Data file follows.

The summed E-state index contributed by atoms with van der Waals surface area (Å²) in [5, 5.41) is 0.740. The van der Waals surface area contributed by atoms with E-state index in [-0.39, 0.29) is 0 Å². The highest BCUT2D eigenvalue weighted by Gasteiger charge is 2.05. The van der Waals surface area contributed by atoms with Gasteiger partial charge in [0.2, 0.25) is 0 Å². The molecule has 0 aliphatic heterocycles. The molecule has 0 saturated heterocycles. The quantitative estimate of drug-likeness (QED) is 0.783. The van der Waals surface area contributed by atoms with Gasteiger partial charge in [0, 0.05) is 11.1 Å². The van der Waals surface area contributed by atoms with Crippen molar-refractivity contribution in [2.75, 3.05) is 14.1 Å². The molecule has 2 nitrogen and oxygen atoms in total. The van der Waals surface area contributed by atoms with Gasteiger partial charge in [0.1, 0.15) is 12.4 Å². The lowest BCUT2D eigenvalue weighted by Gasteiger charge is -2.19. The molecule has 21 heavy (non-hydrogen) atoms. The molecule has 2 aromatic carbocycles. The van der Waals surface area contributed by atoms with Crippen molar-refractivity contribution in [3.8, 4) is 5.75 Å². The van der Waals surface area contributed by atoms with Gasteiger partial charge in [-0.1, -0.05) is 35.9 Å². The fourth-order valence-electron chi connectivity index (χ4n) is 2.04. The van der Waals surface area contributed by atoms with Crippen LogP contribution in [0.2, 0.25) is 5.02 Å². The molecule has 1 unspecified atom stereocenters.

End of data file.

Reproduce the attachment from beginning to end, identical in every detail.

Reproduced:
The summed E-state index contributed by atoms with van der Waals surface area (Å²) in [5, 5.41) is 0.740. The van der Waals surface area contributed by atoms with E-state index in [-0.39, 0.29) is 0 Å². The highest BCUT2D eigenvalue weighted by Gasteiger charge is 2.05. The van der Waals surface area contributed by atoms with Gasteiger partial charge in [0.2, 0.25) is 0 Å². The molecule has 0 aliphatic heterocycles. The molecule has 0 saturated heterocycles. The quantitative estimate of drug-likeness (QED) is 0.783. The van der Waals surface area contributed by atoms with Gasteiger partial charge in [0, 0.05) is 11.1 Å². The van der Waals surface area contributed by atoms with Crippen molar-refractivity contribution in [2.75, 3.05) is 14.1 Å². The molecule has 2 nitrogen and oxygen atoms in total. The van der Waals surface area contributed by atoms with Gasteiger partial charge in [0.1, 0.15) is 12.4 Å². The lowest BCUT2D eigenvalue weighted by Gasteiger charge is -2.19. The molecule has 21 heavy (non-hydrogen) atoms. The molecule has 2 aromatic carbocycles. The van der Waals surface area contributed by atoms with Crippen molar-refractivity contribution in [3.8, 4) is 5.75 Å². The van der Waals surface area contributed by atoms with Gasteiger partial charge in [-0.1, -0.05) is 35.9 Å². The fourth-order valence-electron chi connectivity index (χ4n) is 2.04. The van der Waals surface area contributed by atoms with Crippen LogP contribution in [0.2, 0.25) is 5.02 Å². The molecule has 1 unspecified atom stereocenters.